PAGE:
Lewis: Most of the fractures I see or hear about in my office, come as a result of poor communication. Decisions are being made, and you’re not engaging the whole family. I’m very lucky myself. I’m one of six kids, and as my mom was on her final journey, we were all conference calling. We’re spread throughout the country, but we communicated all the time and it made such a difference. I often tell my own clients about my experiences because it made a huge difference in, not only our family, but in the type of dying process my mom had. I know she felt comforted by the fact that we were all on board. We were there. We were talking to one another.

Lee: I would, not vent, but I would talk a lot about what was going on with that and with the situation on Facebook, and my brother and sister, my sister especially, got very angry about that, and just didn’t, thought all that should be private and I shouldn’t be sharing anything about Dad on Facebook ….That was my support group. I didn’t have time to go out to a support group or anything like that, but my friends I shared that information with, that was my support group. So that caused tension between us that we’ve since worked through I think.

Ventresca: So those doubts and things inside of me where I’m dealing with my own emotional internal things, let it go. Just do the best you can. When other people disappoint you, this is my latest thing. I’ve only got so much energy to deal with what’s going on, and if somebody disappoints me or upsets me, I don’t have the energy to get upset about it. I mean, I’m human. I go, “Oh boy, I’m really upset about this,” And then I go, “I’ve got to move past this, I can’t.” I think I have to just realize that people help as they can and no one means any lack of help, they just aren’t in the space to do things sometimes.


Bell: And many times a caregiver feels guilt. They resent being place in a role of being a caregiver. And they’ll feel guilty about that. Or they feel they’re not doing enough. And they feel guilty about that. And it’s important to realize that guilt doesn’t have to be part of a conversation about being a caregiver.

Turo-Shields: I’ve long talked with clients about the ambivalent feelings that go along with caregiving. Clients oftentimes feel guilty that they have those, what are considered, negative emotions. I talk with them about that caregiving is really the balance between compassion and resentment. Compassion for your loved one who has, perhaps, a chronic or disabling condition that they just can’t help, it’s not their fault and yet the resentment of, “This isn’t what I signed up for. This isn’t what I was expecting. This isn’t the way it was supposed to be.”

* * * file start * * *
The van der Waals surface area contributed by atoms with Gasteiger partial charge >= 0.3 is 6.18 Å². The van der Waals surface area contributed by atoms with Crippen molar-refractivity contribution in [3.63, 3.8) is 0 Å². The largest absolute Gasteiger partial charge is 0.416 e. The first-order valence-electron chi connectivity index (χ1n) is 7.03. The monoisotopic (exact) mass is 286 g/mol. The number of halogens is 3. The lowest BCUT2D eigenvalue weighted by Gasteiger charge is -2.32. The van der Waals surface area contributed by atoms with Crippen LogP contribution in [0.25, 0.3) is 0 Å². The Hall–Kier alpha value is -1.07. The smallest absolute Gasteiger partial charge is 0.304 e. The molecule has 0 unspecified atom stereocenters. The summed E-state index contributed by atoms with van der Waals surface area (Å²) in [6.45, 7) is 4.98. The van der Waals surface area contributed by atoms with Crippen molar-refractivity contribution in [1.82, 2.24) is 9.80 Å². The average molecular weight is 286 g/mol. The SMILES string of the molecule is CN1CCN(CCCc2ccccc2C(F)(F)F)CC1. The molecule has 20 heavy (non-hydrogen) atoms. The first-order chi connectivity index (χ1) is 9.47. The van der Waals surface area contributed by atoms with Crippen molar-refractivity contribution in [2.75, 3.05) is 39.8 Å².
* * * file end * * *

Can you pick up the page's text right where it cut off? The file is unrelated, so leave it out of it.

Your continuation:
Turo-Shields: Recognizing that there’s that ebb and flow between emotions gives them permission, and gives room for all of those emotions as well as the guilt of, “I haven’t done enough,” or “I can’t do enough,” Or again the resentment or bitterness of, sometimes not towards their loved one, but sometimes towards their relatives who they believe should be doing more. “Why isn’t she stepping up more? Why isn’t he doing more?” Navigating all of those becomes important as well as just acknowledging them and validating them within themselves.

Harden: Also an emotion you go through, while you may need to do those things too, is guilt. Because at the same time you’re feeling all these emotions, you’re angry. You’re angry because they’re not like they used to. You’re angry because you have to do all of this, and so there’s this guilt for even feeling like that. So you have anger, resentment and then you have love and emotion and you just feel crazy.

Saxman: There are many people who feel guilty if they take a break, if they go have lunch with a friend, or if they go take a weekend away. Those are not things to be guilty about. Those are things to be proud of. It’s hard to reframe those, because what you feel like is, “I’m the only one who can take care of my loved one. I’m the only one who can do this.” You can do it, but it takes help, and so you can get bogged down in the guilt piece of it too.